Utilizing Rewards in Parenting

Utilizing rewards in parenting can feel confusing as there are so many different opinions and options.

Utilizing Rewards in Parenting

I’ve worked with children for almost twenty years. Starting back (way back!) in high school up until now as a mental health therapist.

One of the most difficult questions I receive from parents is wanting me to give them blanket advice. The problem is no parenting advice is one sizes fits all. Each child is different. And each family dynamic needs tailored tips.

Yes, there are definitely some parent education topics that I believe apply to all parents. For example understanding emotions and how emotions drive behaviors.

But an area that can be particularly muddy is the use of rewards versus consequences in parenting.

I will often get the question, “Should I use rewards or consequences.” My answer usually is “Yes.”

Both are important. Both are necessary. And different situations may warrant different approaches. But more importantly, you have to understand your child and their temperament.

Consequences

Consequences seem to be a bit more intuitive on when to use. A child behaved in a manner that is opposite of what you, another authority figure, and/or the law deemed appropriate. Thereby a consequence results.

When using consequence it is important that they are natural and logical consequences for the negative behavior and situation. I wrote a full article on natural consequences that you can read here.

Rewards

Rewards, however, are not as intuitive. And they are not as easy to provide blanket answers.

It’s also important to remember that praise is a form of a reward. So rewards don’t always have to be a physical, tangible item. They can be incredibly basic.

But even with that in mind, some parents are completely against the use of rewards. Stating, “My child should just do what they are told without needing a reward.”

My answer to that is yes and no.

First, there are very few things as an adult we do without rewards. We just may not realize it. When we work we get paid. That one is clearly tangible. But so many others are internal rewards. When my house is clean my emotional well-being is more calm. That is a reward and motivator to me.

We need to meet our kids where they are and work towards getting them to where we want them to be. In order to do that we need to understand the differences in our children and their temperaments.

Some kids may not need formal reward systems.

However, children who struggle with anxiety or who are more strong willed may benefit from a system. Some kids also do better with the reward prior to completion of the task – like a dangling carrot. Other children need the reward immediately following completion of the task so it reminds them of the benefit. As the child matures, the reward may be able to be extended.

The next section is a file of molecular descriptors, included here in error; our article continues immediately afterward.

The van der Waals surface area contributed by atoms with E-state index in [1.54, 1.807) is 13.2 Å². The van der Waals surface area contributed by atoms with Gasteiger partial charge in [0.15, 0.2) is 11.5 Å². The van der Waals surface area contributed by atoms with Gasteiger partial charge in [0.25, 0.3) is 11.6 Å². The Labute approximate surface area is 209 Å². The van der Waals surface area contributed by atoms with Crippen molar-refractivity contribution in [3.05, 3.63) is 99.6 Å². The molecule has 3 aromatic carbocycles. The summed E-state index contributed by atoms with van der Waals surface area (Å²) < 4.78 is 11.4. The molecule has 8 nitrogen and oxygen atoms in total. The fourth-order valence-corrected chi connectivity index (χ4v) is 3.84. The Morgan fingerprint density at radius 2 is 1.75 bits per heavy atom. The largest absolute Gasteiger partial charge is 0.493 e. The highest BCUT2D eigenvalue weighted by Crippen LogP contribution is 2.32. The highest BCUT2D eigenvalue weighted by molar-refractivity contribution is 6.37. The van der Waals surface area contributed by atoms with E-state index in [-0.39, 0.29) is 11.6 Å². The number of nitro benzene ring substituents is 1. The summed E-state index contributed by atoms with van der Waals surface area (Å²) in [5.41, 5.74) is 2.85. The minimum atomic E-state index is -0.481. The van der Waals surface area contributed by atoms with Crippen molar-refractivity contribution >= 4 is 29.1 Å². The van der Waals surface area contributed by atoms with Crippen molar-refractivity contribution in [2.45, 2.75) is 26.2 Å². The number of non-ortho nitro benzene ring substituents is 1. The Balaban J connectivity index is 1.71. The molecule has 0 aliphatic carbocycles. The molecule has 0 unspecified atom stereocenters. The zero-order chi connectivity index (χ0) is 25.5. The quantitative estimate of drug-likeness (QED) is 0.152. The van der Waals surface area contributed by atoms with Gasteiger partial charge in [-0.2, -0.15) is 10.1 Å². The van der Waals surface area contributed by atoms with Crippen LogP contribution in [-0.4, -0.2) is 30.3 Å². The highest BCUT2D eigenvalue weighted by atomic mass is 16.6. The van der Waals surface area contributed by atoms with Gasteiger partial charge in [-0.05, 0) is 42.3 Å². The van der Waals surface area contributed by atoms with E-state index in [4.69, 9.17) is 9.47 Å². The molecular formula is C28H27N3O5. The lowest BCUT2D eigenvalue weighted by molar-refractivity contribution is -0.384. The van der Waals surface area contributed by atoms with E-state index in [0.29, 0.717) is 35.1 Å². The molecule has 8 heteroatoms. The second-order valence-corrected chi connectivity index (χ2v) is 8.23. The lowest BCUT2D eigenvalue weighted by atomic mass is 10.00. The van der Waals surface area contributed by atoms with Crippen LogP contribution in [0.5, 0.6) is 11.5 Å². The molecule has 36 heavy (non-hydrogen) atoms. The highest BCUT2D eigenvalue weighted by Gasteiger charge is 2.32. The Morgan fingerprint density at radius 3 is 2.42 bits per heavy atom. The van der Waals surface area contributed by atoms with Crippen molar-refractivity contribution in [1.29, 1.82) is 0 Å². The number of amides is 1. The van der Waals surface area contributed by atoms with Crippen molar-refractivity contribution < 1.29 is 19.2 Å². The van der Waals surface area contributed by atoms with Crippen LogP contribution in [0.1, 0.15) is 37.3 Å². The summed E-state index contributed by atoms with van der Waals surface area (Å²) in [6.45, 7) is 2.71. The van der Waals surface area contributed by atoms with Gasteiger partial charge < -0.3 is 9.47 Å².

Ultimately, the desire is for rewards to be more internal and self generated rewards.

Examples of Reward Systems

It’s also important to note that children have a tendency to become easily bored. I will have parents tell me that the reward system worked great for a couple of weeks and then it no longer seemed to have the same result. That doesn’t mean that rewards don’t or won’t work for the child. It just might mean that they need a rotation of rewards.

By rotating motivation or reward systems they will continually have new incentives.

Sticker charts– for following directions or completing chores your child will receive a sticker. At the end of the night the stickers can get added up for rewards: play a game with parents, 15-min later bedtime, an extra bedtime story, etc.

Game pieces– have a large “game board” posted on a wall. Each positive day the child gets a game piece to tape to the board. Once they get to the finish line they get something special like.

Jigsaw Puzzle – Take a picture of the end reward. Blow up the picture and print it out. Cut it up into puzzle piece shapes. Each positive day the child gets a puzzle piece. Once the puzzle is complete they get that reward. (I’ve also seen this done on a much larger scale for a big family vacation.)

Penny jar- Your child gets a penny for completing tasks or following rules. Parents will have a designated chart for “prizes” to buy with the pennies that the child can “cash in” at anytime but better prizes will cost more.

Point cards- Your child earns points for positive behaviors and negative points for inappropriate behaviors. At the end of the day the child totals up to see what privileges they have access to. The child also can total up twice a day if the rewards need to be more immediate.

Banker- Utilized the same way as point cards only with toy money that the cashes in at the end of the day.